Wendy Red Star is tackling history directly. Wendy Red Star

Wendy Red Star's great-grandfathers played themselves in the 19th-century vaudeville show Buffalo Bill's Wild West & Congress of Rough Riders of the World. They also played themselves, or not, in a human-zoo-style exhibit at the St. Louis World's Fair. Now Wendy Red Star has curated the first-ever all-Native contemporary art exhibition at Bumbershoot, on the grounds built for Seattle's World's Fair in 1962—which was not immune from such exoticizing expos, creepily featuring Japanese "feminine pearl divers" in an "authentic Japanese village." Her title for the Bumbershoot show is itself an appropriation: Wendy Red Star's Wild West & Congress of Rough Riders of the World.

"This is our chance now, to show what we want to show, how we want to be represented," she says in a phone conversation from Portland, where she lives. She grew up on the Crow reservation in Montana, the daughter of a proud Crow man and a proud Irish American nurse. The two met on the reservation, where Wendy grew up called a "half-breed" without any malice at all. Her sister, Chelsea, is Korean, born in Korea and dropped on the proverbial stoop of an orphanage, the story goes. While serving as a nurse in the US military in Korea, Wendy's mother adopted Chelsea as an infant—years before the independent Irishwoman moved to the Crow reservation for another nursing job, and met Wendy's father.

Chelsea became the last of the Crow speakers. She came home from preschool singing Crow songs and responding to her father in Crow; by the time Wendy was born, there was only English at preschool. Chelsea still dreams in Crow.

From that history, Red Star spins art that provokes, remembers, jokes, and reinterprets. The other 10 artists she's chosen for Bumbershoot are her "dream team," their work ranging from photography to video games to painting and beyond. There is no "Native style" here, none of the fixed aesthetic that often attends even contemporary group exhibitions by Native artists in museums and galleries. Da-ka-xeen Mehner, for instance, is showing 11 Years of Beards, which is literally his hair. It just happens to grow in half-blond and half-brown, due to a scar on his chin, and he happens to be Tlingit/N'ishga and white. Another artist, Skawennati, made a video game where futuristic characters can revisit historical moments, just not change them. A Mohawk warrior from the future can witness a massacring of Mohawks in the past.

Don't trip over Custer. The foolish US Army commander who died along with all his men in the 1876 Battle of Little Bighorn will be lying dead on the gallery floor, in a life-size sculpture by Demian Diné Yazhi'. Playing on a wall will be Peter Morin's video compilation, on endless repeat, of all the sequences of Pocahontas's animated hair waving in the Disney wind in the Hollywood cartoon. John Feodorov made a giant warbonnet for the middle of the gallery. Another artist, Tanis S'eiltin, uses found photographs of her mother visiting the Seattle World's Fair to stage a re-creation.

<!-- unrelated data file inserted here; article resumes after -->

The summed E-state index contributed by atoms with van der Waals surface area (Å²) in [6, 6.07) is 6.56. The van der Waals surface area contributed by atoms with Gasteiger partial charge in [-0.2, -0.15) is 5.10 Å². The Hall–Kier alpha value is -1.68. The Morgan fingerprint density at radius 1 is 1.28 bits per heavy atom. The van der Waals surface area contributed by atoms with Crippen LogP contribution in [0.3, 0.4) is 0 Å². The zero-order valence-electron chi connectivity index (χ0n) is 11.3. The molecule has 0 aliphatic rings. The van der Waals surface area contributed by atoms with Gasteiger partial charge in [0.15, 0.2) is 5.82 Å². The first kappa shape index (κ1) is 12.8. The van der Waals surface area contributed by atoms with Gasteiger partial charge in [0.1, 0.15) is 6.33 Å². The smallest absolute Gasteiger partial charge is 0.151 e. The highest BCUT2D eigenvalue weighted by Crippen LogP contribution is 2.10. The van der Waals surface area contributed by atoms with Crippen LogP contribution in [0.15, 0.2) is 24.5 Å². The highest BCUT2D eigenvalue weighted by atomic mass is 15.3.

Red Star's own career is on fire, but this is the very first time she's shown in Seattle. In the last year, she's had four solo museum exhibitions. Her work is part of a traveling group show now in Paris that next spring goes to the Metropolitan Museum of Art in New York. It's a show that combines artifacts and new art. "When else do you get to collaborate with your ancestors?" Red Star says. The group show includes her celebrated Four Seasons series, a quartet of photographs in which she poses in majestic Crow regalia in the midst of fake nature: cheesy landscape paintings for backdrops, thrift-store objects for props, including a blow-up deer. The portraits are deadpan, contemplative.

She made those in 2006; now she's tackling history directly. For a coming show at the Portland Art Museum, she's commissioned custom stuffed animals based on drawings a Crow chief made in 1880. Medicine Crow was one of seven Crow chiefs essentially kidnapped in Washington, DC, until they signed over railroad rights on their land. While there, the US agents took them to the zoo, where they came across caged animals native to Crow country—and those are what Medicine Crow drew. The drawings, photographs, and stuffed animals will join a traditional Crow jacket from the museum's collection that resembles one worn by the delegation.

For Saint Louis Art Museum, Red Star made Crow dresses bedecked with prestigious elk teeth. She finished them at the last minute and shipped them to the museum without getting to try them on. When she met the dresses in St. Louis, she told the curator she had to put one on. "The two museum installer guys were so mortified that they had to leave," she says, cracking up. "When I did that, it felt like all the objects in there were having a good laugh, because they don't get that treatment, they don't get to see their community."

For Bumbershoot, Red Star is restaging a famous photograph taken of John Lennon and Yoko Ono during their media-frenzied 1969 Bed-ins for Peace. Red Star and a friend replace the couple, but wearing warbonnet headdresses, while touting the message of peace. "I know we're the only all-Native exhibition there," Red Star said. "I guarantee we're going to see some hipsters in headdresses." recommended